By Martin Gough
BBC Sport in Barbados
England batsman Paul Collingwood has questioned whether coach Duncan Fletcher was right to stand down.
Collingwood (left) feels the players have let Fletcher down
Fletcher will end his eight-year reign after Saturday's World Cup match against the West Indies in Barbados.
"I am not sure whether the time really was right for him to go," Collingwood told BBC Sport.
"Fletch has continued to change his techniques. He is constantly looking at new ideas. He is a very good coach, who put his heart and soul into the job."
England captain Michael Vaughan said on Friday the time was right for a new voice.
People who have spent time with Peter Moores at the National Academy say he is very good so I am looking forward to it
But Collingwood, who has been tipped as a possible future one-day captain of the national side, believes the players have let Fletcher down during the Ashes whitewash and the World Cup.
"Obviously results have not gone our way this winter but our individual performances have been poor," he wrote in his website column.
"Fletch has done everything in his powers for us to perform at a high level. To go out on the note he has is very disappointing - after so much success he didn't deserve it."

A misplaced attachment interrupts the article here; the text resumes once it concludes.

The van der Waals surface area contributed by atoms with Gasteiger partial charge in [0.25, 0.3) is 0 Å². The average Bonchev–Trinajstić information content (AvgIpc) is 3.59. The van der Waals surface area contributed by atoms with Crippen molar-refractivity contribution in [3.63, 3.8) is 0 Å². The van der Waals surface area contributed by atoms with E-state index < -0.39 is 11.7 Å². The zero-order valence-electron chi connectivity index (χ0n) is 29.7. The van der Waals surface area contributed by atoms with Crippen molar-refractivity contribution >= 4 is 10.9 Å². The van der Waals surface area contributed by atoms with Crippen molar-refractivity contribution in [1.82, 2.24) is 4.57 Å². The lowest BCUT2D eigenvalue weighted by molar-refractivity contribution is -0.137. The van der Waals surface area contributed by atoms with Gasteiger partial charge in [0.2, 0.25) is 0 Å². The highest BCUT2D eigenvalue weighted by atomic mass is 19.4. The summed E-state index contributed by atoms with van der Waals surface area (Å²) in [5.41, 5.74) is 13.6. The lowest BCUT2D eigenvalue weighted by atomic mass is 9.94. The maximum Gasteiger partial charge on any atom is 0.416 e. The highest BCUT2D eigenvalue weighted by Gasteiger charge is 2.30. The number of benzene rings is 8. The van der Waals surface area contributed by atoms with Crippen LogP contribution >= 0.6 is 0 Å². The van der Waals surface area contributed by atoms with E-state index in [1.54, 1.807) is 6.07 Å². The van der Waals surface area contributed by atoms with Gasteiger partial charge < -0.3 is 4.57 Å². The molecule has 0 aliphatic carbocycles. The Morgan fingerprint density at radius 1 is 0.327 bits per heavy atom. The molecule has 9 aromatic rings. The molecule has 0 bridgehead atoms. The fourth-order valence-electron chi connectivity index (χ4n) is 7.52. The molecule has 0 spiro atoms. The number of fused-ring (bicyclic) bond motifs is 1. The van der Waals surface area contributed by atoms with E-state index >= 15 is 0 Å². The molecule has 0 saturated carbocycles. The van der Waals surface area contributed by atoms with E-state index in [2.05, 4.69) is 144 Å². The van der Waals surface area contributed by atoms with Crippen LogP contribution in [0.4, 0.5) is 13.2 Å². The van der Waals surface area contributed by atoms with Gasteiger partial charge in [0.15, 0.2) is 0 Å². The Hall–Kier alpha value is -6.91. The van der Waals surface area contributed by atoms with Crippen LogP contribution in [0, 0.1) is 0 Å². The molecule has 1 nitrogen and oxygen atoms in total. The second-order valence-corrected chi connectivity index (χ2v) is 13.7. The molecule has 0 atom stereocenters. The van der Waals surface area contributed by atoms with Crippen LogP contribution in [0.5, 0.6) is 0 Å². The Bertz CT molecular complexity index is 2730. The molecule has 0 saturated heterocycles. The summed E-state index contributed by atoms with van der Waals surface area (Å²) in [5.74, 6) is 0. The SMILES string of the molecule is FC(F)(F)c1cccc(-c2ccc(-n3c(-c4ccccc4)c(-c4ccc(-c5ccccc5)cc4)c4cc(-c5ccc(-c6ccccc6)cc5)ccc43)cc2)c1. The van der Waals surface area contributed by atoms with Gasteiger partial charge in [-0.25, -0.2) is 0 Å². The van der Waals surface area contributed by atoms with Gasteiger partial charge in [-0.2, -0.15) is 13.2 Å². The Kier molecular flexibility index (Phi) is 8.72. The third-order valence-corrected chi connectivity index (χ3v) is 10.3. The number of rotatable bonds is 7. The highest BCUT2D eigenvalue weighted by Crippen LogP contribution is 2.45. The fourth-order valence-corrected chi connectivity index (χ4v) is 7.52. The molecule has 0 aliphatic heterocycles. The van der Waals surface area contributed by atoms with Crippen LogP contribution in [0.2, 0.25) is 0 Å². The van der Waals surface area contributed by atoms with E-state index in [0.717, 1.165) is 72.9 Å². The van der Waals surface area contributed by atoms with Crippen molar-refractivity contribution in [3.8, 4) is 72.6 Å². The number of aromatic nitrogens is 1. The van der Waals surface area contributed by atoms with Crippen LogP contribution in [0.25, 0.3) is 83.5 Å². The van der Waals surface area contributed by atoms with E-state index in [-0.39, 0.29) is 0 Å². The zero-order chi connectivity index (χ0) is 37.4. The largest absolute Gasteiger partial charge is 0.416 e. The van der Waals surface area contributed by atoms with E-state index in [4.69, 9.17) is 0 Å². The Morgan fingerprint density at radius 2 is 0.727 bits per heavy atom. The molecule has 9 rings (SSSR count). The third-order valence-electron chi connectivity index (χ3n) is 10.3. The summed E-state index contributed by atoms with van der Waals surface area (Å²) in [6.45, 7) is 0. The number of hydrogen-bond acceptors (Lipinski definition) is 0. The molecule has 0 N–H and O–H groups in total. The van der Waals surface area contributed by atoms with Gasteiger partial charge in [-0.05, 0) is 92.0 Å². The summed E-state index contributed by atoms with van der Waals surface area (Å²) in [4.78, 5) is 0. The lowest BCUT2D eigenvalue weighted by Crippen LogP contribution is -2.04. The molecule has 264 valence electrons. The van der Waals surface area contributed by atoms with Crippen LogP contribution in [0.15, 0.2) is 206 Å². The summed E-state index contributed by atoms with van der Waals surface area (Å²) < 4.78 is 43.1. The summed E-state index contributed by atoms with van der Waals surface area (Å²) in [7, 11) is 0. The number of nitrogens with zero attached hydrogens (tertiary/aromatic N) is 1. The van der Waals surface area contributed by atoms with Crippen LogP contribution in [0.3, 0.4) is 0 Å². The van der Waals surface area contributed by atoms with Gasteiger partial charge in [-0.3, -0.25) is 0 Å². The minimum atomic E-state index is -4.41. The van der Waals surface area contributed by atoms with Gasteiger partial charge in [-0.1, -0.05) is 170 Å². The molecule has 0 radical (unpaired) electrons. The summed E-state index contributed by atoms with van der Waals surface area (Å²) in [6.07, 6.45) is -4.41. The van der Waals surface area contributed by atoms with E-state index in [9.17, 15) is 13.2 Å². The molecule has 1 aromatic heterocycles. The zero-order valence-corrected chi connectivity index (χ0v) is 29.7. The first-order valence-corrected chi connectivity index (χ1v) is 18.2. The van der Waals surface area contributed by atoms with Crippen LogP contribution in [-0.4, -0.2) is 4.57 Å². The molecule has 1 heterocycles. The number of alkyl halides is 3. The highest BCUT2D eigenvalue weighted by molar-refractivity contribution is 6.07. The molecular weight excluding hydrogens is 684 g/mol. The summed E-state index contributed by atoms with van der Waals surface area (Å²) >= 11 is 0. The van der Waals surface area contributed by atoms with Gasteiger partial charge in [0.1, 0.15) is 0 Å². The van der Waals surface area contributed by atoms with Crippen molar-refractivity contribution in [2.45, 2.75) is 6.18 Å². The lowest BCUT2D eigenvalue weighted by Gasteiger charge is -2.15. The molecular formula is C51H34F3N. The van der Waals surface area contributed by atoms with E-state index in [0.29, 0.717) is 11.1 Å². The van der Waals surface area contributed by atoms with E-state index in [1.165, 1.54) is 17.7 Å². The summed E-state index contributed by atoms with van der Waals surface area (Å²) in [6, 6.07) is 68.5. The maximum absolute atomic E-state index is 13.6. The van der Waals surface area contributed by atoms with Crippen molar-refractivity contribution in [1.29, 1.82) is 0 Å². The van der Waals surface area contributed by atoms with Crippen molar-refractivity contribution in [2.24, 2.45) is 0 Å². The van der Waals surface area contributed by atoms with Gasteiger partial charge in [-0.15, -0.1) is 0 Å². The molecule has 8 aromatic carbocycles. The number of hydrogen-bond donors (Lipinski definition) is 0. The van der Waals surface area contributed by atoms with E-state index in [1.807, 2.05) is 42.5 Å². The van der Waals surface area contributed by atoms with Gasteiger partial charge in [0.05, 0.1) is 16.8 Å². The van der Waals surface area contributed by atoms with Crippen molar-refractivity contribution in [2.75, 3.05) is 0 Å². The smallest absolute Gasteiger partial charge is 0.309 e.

Moores, who has coached the England A side since 2001, takes over from Fletcher on 1 May, with a Test series against West Indies beginning 16 days later.
"I have not worked with Peter Moores before but people who have spent time with him at the National Academy say he is very good so I am looking forward to it," said Collingwood.
"There will probably be a lot more change in store for the team, with a new coach bringing in different ideas. I think the [backroom] personnel will change as well.
"It is up to the experienced players in the squad to make sure we move on in a positive way and help the new coach implement his vision."